There is a third type of seeds that are dormant for a considerable period owing to their tough seed coat, which stops moisture from going through till they are notched or lacerated. A section of horticulturists employs a little file to make scratches on the seed coat or to put these seeds in simmering water with a view to make them soft. Soaking seeds in warm water actually make them livelier and makes them ready for germination.

It has been seen that the majority types of seeds germinate most excellently when sown in a neutral soil medium that is porous in nature. However, some plants, for instance, rhododendrons have a preference for acidic soil for germinating, but these types of plants are certainly among the exceptions. Several substances including sand, perlite (a product from volcanoes), sphagnum moss (obtained from swamps), vermiculite (also called expanded mica), pounded granite as well as uncontaminated soil are utilized in the form of germination mediums. You should ensure that the medium is not very weighty and, at the same time, sufficiently substantial to enable the seedlings to grow up straight, while their roots hold on to the soil steadfastly. Using a mixture of equal proportions of crushed granite and sphagnum moss is an excellent medium to start with. In fact, many people prefer to use sphagnum moss as a starting mix, as this substance is extremely resilient to invasion by fungi, which generally weaken and deteriorate the seeds as well as the cuttings. Ideally, you ought to sow the seeds in rows maintaining a space of no less than one inch between them. A common guideline to decide on how deep the seeds need to be sown in the soil says that usually the seeds should be sown up to a depth that is equivalent to their vertical measurement.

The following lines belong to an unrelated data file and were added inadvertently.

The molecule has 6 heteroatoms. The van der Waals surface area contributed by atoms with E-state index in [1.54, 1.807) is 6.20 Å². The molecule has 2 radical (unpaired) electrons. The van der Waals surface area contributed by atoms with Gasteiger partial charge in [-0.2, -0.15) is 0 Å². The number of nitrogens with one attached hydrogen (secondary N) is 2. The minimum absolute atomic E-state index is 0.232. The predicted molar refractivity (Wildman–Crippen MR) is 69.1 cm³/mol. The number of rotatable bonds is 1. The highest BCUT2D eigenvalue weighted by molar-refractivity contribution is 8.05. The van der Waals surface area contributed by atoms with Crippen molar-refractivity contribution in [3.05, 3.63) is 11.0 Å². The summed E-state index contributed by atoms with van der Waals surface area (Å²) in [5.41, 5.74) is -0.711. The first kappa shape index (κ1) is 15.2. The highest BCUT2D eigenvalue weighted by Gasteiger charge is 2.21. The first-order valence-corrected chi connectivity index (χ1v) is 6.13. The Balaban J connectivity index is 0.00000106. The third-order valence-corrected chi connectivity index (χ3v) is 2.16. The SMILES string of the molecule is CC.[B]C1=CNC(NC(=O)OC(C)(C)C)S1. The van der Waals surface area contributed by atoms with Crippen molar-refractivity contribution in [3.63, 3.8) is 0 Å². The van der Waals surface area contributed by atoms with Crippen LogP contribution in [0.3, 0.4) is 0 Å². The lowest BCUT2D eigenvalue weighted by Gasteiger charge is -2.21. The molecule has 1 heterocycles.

Much before you sow the seeds, you need to keep watering the growing medium. Keep the flat in a temperate place, about 70°F. You should keep spraying the seeds many times every day till they begin to germinate. When they start germinating, examine the seedlings closely to detect if there are any fungal diseases. In case you find that the plants have been damaged, prick them out cautiously and annihilate them. Generally, biodynamic gardeners (people who grow plants organically) mist chamomile tea on the germinating plants with a view to avoiding damping off. This herbal tea is prepared by infusing the herb chamomile in water for a couple of days or even more. It is advisable that you apply the spray in the form of a mist with a view to preventing any further damage to the seedlings.